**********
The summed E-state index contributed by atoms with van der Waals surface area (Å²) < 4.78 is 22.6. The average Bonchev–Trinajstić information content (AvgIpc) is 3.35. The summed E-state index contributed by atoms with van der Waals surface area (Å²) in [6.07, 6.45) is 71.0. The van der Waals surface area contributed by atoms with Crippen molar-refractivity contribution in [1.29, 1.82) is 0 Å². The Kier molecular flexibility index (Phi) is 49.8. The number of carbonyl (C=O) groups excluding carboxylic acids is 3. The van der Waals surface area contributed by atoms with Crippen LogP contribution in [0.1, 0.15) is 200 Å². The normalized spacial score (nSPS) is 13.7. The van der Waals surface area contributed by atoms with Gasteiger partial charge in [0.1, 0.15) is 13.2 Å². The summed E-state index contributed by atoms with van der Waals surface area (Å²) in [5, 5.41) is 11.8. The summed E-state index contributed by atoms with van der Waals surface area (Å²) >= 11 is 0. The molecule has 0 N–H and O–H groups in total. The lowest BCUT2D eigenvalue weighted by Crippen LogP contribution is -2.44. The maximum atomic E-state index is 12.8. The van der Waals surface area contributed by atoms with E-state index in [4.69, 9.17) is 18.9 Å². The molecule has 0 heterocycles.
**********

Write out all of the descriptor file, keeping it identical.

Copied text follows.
The summed E-state index contributed by atoms with van der Waals surface area (Å²) < 4.78 is 22.6. The average Bonchev–Trinajstić information content (AvgIpc) is 3.35. The summed E-state index contributed by atoms with van der Waals surface area (Å²) in [6.07, 6.45) is 71.0. The van der Waals surface area contributed by atoms with Crippen molar-refractivity contribution in [1.29, 1.82) is 0 Å². The Kier molecular flexibility index (Phi) is 49.8. The number of carbonyl (C=O) groups excluding carboxylic acids is 3. The van der Waals surface area contributed by atoms with Crippen LogP contribution in [0.1, 0.15) is 200 Å². The normalized spacial score (nSPS) is 13.7. The van der Waals surface area contributed by atoms with Gasteiger partial charge in [0.1, 0.15) is 13.2 Å². The summed E-state index contributed by atoms with van der Waals surface area (Å²) in [5, 5.41) is 11.8. The summed E-state index contributed by atoms with van der Waals surface area (Å²) >= 11 is 0. The molecule has 0 N–H and O–H groups in total. The lowest BCUT2D eigenvalue weighted by Crippen LogP contribution is -2.44. The maximum atomic E-state index is 12.8. The van der Waals surface area contributed by atoms with E-state index in [4.69, 9.17) is 18.9 Å². The molecule has 0 heterocycles.